The movie ties together several fundamental concepts—that some males see women’s job as a danger, yearn for obedience, and worship a return to oppressive 1950s gender norms—without any consistency or characterisation. It extensively mimics previous, superior films, such The Truman Show and The Matrix, as well as Jordan Peele’s Get Out’s zeitgeist-inspired politics and sunken place pacification. Many of its narrative points are similar to those in The Stepford Wives (the 1975 film, a thriller with dark satirical roots): the menacing 50s housewife aesthetic, the spiky best friend, the ladies asking their husbands “what do you think they do up there?”, a prohibited men’s club, etc. With a piece of furniture, the two main characters struck their spouses who had been revealed to be their kidnappers. The Stepford Wives similarly extended sexism to absurd lengths—the men, who were neither as charming or attractive as the DWD spouses, replaced the women with robots—but at least the plot’s denouement made sense.

Wilde deserves praise for his work as a filmmaker. She gathered a group of master craftspeople, including Matthew Libatique’s beautiful cinematography, Arianne Phillips’ bright costumes, and John Powell’s thundering soundtrack, which adds more tension than any of Alice’s unexpected findings. Wilde shows a talent for portraying the destabilized brain, as seen in the drug trip scene in her debut movie Booksmart. Alice’s flashbacks, memory jolts, and hallucinations, which frequently involve dance moves a la Busby Berkeley, are visually compelling even when they serve the purpose of being completely obvious.

Olivia Wilde and Florence Pugh in Don’t Worry Darling. Photograph: Merrick Morton/AP

However, Don’t Worry Darling is essentially lacking of tension despite all the techniques. A portion of it is attributable to Wilde’s extensive plot spoilers in the press cycle. She has compared it to The Truman Show, revealed ahead of time that Chris Pine’s character is based on Jordan Peterson, admitted to Variety that she did extensive research for the movie on the “disenfranchised world of white men on the internet” via 4chan, and has even given Maggie Gyllenhaal a lesson on incels. The fact that the movie literally says nothing about feminism, the internet, or society other than to state that sexism is a helluva trip is part of the reason for this.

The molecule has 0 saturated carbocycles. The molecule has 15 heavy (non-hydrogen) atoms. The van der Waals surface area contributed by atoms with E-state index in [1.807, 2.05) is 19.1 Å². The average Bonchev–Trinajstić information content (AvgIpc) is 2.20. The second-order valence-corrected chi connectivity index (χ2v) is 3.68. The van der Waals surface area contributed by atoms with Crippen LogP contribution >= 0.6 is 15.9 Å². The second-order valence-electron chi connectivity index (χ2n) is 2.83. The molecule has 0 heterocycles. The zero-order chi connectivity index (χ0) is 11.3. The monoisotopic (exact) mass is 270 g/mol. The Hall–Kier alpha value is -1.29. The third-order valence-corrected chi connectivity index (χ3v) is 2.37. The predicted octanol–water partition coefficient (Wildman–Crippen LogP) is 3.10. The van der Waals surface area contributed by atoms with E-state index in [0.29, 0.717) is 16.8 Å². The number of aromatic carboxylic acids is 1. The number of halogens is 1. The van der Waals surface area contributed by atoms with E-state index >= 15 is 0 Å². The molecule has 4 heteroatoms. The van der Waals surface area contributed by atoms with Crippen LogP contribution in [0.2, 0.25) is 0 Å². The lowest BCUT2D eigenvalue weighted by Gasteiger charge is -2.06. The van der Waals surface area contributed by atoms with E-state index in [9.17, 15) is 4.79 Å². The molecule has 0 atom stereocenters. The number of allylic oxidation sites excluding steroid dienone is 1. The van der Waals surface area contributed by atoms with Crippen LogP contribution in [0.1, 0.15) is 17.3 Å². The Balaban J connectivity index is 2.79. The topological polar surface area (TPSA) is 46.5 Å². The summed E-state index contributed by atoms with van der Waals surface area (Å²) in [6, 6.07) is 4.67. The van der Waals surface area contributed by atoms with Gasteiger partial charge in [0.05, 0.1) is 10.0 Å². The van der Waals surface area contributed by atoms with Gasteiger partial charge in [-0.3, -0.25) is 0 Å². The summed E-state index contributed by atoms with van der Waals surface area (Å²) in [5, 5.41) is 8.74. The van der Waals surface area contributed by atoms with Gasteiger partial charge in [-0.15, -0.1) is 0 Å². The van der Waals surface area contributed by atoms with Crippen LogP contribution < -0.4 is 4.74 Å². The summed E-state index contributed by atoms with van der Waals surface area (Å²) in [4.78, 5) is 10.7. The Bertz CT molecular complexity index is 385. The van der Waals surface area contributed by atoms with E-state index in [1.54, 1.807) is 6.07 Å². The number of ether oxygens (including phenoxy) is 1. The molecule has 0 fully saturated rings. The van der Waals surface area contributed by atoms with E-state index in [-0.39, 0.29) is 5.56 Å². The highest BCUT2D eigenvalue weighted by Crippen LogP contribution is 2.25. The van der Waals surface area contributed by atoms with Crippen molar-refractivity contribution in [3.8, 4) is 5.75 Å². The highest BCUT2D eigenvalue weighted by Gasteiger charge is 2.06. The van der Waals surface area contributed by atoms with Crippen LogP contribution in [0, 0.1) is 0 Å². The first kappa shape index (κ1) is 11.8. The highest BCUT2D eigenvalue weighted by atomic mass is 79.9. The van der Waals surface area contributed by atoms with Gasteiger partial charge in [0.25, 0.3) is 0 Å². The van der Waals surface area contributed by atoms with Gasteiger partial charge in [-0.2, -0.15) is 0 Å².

It makes me think of Promising Young Woman, a movie that was also celebrated for its feminism and radical anger but had a twist that doubled down on how awful some men can be. That movie, which received a wide release in late 2020, followed Carey Mulligan’s portrayal of a beautiful, white female lead who was singularly obsessed with exacting revenge for sexual assault. Both movies have stunning visuals and a female lead whose acting transcends the plot; however, when they first came out, they seemed out of date, as if they were reacting to the #MeToo movement’s early days in 2017, when the revelation of a few exceptionally bad men was a revelation in and of itself. Or, in the case of Don’t Worry Darling, following the 2018 Toronto van assault, in which a man radicalized online murdered 10 people, anxiety about internet-bred incels (involuntary celibates) increased.

I noted at the time that Promising Young Woman showed the boundaries of #MeToo rage on screen and that the movie’s insistence that everyone act to the worst of their abilities felt pointless. In a world divided into good and bad people, there is little room to examine the sluggishness of complicity or the damaging effects of trauma. This seems like a shallower, less expensive version of Don’t Worry Darling. Because men are evil, Misogyny is pervasive, and? There is a well-shot scene when Jack attacks Alice, but why? Given what we know about Alice’s captivity, it’s undoubtedly neither enjoyable nor in service of a bigger purpose.

In the end, I do support Don’t Worry Darling since it is a non-IP movie and a significant step forward for a female director. A huge screen is entertaining to watch. But like the Victory Project, it’s a hoax that promises one thing while really providing another.

Thanks to  at The Guardian whose reporting provided the original basis for this story.


Please enter your comment!
Please enter your name here